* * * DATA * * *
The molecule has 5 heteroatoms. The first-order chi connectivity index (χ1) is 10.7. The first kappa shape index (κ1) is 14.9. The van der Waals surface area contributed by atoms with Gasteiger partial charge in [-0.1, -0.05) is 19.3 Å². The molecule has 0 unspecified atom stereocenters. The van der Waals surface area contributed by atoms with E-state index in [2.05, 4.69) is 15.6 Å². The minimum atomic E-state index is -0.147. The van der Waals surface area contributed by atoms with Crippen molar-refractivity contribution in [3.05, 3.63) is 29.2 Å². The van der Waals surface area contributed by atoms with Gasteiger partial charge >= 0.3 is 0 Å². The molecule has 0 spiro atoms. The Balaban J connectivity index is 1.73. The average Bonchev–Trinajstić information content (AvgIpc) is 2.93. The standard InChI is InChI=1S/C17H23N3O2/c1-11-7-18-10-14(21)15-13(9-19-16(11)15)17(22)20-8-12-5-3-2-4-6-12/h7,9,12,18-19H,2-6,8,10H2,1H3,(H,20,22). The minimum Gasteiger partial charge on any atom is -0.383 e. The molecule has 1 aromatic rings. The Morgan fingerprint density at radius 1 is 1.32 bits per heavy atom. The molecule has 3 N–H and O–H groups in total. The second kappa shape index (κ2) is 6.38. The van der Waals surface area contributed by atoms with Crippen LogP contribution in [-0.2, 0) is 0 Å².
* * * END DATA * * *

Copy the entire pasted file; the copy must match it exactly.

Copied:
The molecule has 5 heteroatoms. The first-order chi connectivity index (χ1) is 10.7. The first kappa shape index (κ1) is 14.9. The van der Waals surface area contributed by atoms with Gasteiger partial charge in [-0.1, -0.05) is 19.3 Å². The molecule has 0 unspecified atom stereocenters. The van der Waals surface area contributed by atoms with E-state index in [2.05, 4.69) is 15.6 Å². The minimum atomic E-state index is -0.147. The van der Waals surface area contributed by atoms with Crippen molar-refractivity contribution in [3.05, 3.63) is 29.2 Å². The van der Waals surface area contributed by atoms with Gasteiger partial charge >= 0.3 is 0 Å². The molecule has 0 spiro atoms. The Balaban J connectivity index is 1.73. The average Bonchev–Trinajstić information content (AvgIpc) is 2.93. The standard InChI is InChI=1S/C17H23N3O2/c1-11-7-18-10-14(21)15-13(9-19-16(11)15)17(22)20-8-12-5-3-2-4-6-12/h7,9,12,18-19H,2-6,8,10H2,1H3,(H,20,22). The minimum Gasteiger partial charge on any atom is -0.383 e. The molecule has 1 aromatic rings. The Morgan fingerprint density at radius 1 is 1.32 bits per heavy atom. The molecule has 3 N–H and O–H groups in total. The second kappa shape index (κ2) is 6.38. The van der Waals surface area contributed by atoms with Crippen LogP contribution in [-0.2, 0) is 0 Å².